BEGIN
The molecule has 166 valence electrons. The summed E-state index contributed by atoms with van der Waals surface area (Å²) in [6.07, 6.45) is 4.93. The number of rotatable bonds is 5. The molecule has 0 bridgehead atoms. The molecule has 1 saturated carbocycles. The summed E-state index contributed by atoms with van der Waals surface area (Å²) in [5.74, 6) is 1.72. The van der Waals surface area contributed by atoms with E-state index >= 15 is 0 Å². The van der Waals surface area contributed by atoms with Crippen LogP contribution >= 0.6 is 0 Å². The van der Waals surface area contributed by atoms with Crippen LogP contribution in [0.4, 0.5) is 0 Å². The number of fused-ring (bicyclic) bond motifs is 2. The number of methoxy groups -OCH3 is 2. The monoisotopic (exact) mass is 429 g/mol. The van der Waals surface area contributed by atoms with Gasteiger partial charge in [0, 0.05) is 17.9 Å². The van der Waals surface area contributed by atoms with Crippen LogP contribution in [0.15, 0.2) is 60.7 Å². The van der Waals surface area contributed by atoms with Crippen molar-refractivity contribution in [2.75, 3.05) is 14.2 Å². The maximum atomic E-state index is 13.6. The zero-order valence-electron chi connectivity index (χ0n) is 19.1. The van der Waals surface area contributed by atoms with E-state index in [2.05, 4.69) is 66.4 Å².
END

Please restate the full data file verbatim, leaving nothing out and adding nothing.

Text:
The molecule has 166 valence electrons. The summed E-state index contributed by atoms with van der Waals surface area (Å²) in [6.07, 6.45) is 4.93. The number of rotatable bonds is 5. The molecule has 0 bridgehead atoms. The molecule has 1 saturated carbocycles. The summed E-state index contributed by atoms with van der Waals surface area (Å²) in [5.74, 6) is 1.72. The van der Waals surface area contributed by atoms with E-state index >= 15 is 0 Å². The van der Waals surface area contributed by atoms with Crippen LogP contribution >= 0.6 is 0 Å². The van der Waals surface area contributed by atoms with Crippen LogP contribution in [0.4, 0.5) is 0 Å². The number of fused-ring (bicyclic) bond motifs is 2. The number of methoxy groups -OCH3 is 2. The monoisotopic (exact) mass is 429 g/mol. The van der Waals surface area contributed by atoms with Gasteiger partial charge in [0, 0.05) is 17.9 Å². The van der Waals surface area contributed by atoms with Crippen LogP contribution in [0.15, 0.2) is 60.7 Å². The van der Waals surface area contributed by atoms with Crippen molar-refractivity contribution in [2.75, 3.05) is 14.2 Å². The maximum atomic E-state index is 13.6. The zero-order valence-electron chi connectivity index (χ0n) is 19.1. The van der Waals surface area contributed by atoms with E-state index in [2.05, 4.69) is 66.4 Å².